Our current economic crisis: Could part be a terror attack on U.S. financials?
By Douglas J. Hagmann, Director
26 September 2008: A week ago, the Securities and Exchange Commission (SEC) took the unprecedented step of temporarily banning the fairly common practice of “short selling” securities in response to the widening economic crisis in the U.S. The essence of the ban is that the SEC has placed a hold on “short selling” in 799 financial institutions until October 2, 2008, in tandem with the FSA, which is the British counterpart of the SEC.
In a press release issued September 19, 2008, the SEC made the following announcement (excerpt):
The Securities and Exchange Commission, acting in concert with the U.K. Financial Services Authority, today took temporary emergency action to prohibit short selling in financial companies to protect the integrity and quality of the securities market and strengthen investor confidence. The U.K. FSA took similar action yesterday.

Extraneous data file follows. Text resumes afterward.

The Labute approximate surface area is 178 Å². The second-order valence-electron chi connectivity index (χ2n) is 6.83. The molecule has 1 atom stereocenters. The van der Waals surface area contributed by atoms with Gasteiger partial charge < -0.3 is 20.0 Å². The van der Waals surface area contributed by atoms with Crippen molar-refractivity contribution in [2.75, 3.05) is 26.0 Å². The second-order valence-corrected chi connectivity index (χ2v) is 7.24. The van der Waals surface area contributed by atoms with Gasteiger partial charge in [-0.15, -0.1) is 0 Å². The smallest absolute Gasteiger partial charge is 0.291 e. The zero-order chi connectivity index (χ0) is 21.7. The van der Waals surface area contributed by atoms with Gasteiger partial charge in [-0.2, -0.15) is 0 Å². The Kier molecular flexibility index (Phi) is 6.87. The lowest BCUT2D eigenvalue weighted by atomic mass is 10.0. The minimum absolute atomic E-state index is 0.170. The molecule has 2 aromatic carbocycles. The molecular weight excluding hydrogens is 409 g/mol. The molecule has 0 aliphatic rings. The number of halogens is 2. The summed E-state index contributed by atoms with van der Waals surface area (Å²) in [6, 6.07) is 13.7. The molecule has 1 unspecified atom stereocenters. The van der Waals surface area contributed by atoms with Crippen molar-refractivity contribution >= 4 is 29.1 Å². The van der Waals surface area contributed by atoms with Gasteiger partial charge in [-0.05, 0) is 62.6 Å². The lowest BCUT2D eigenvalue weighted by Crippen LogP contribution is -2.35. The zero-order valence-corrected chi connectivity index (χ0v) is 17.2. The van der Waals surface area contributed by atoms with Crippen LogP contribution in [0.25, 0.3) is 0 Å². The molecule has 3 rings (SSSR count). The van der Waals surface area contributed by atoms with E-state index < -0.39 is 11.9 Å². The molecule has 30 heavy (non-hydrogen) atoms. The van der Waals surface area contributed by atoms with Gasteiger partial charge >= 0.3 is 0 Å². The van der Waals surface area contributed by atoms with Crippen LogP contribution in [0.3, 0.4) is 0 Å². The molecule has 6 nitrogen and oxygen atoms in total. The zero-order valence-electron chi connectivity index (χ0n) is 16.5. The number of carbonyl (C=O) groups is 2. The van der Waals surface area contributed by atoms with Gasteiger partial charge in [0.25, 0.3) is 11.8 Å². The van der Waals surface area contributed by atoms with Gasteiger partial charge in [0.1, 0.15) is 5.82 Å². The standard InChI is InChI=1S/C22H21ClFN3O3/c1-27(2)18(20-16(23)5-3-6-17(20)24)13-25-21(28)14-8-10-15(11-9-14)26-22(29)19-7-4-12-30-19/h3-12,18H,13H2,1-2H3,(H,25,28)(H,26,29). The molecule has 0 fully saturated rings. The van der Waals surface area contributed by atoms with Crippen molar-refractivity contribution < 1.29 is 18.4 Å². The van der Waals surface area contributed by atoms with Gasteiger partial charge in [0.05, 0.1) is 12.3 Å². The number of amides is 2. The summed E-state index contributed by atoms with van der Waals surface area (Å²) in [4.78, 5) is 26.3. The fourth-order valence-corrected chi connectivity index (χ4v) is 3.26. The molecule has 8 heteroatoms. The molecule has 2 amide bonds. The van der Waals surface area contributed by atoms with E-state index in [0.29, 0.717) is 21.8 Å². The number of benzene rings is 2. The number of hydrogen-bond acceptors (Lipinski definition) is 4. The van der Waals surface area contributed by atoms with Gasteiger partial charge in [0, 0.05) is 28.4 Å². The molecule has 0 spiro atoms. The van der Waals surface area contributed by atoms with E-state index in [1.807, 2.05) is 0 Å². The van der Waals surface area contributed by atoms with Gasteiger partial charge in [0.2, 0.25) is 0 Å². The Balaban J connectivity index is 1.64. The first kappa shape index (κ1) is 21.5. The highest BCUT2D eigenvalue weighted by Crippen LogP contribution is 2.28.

In its most basic definition, short selling (or selling short) is the act of a person or entity selling a security instrument, such as a stock, expecting, for whatever reason, that the price of the security will decline. For example, a person sells the stock today to a buyer at the current price, buying the stock back later at the anticipated reduced price, keeping the difference as profit. Because a person does not actually own the stock they are selling, such transactions are conducted through securities lenders, such as Goldman Sachs, for example. More from the Northeast Intelligence Network
No comments yet.